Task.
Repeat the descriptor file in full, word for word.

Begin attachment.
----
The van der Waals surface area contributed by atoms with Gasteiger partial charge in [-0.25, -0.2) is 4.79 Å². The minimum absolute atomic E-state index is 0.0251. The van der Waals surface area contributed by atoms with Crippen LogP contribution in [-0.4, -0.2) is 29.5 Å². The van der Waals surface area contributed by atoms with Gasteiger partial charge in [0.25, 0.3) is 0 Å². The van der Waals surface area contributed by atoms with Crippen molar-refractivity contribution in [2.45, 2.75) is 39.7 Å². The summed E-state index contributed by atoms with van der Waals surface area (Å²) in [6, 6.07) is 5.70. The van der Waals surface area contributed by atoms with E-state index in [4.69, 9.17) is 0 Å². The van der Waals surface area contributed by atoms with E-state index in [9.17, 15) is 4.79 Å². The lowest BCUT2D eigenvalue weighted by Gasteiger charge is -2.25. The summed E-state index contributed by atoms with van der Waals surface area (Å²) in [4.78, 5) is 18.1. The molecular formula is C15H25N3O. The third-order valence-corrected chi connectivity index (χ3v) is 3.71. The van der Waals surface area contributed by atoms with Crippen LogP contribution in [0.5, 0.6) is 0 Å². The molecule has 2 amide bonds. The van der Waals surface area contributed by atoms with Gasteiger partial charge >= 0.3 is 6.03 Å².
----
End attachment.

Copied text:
The van der Waals surface area contributed by atoms with Gasteiger partial charge in [-0.25, -0.2) is 4.79 Å². The minimum absolute atomic E-state index is 0.0251. The van der Waals surface area contributed by atoms with Crippen LogP contribution in [-0.4, -0.2) is 29.5 Å². The van der Waals surface area contributed by atoms with Gasteiger partial charge in [0.25, 0.3) is 0 Å². The van der Waals surface area contributed by atoms with Crippen molar-refractivity contribution in [2.45, 2.75) is 39.7 Å². The summed E-state index contributed by atoms with van der Waals surface area (Å²) in [6, 6.07) is 5.70. The van der Waals surface area contributed by atoms with E-state index in [4.69, 9.17) is 0 Å². The van der Waals surface area contributed by atoms with E-state index in [9.17, 15) is 4.79 Å². The lowest BCUT2D eigenvalue weighted by Gasteiger charge is -2.25. The summed E-state index contributed by atoms with van der Waals surface area (Å²) in [4.78, 5) is 18.1. The molecular formula is C15H25N3O. The third-order valence-corrected chi connectivity index (χ3v) is 3.71. The van der Waals surface area contributed by atoms with Crippen LogP contribution in [0.5, 0.6) is 0 Å². The molecule has 2 amide bonds. The van der Waals surface area contributed by atoms with Gasteiger partial charge >= 0.3 is 6.03 Å².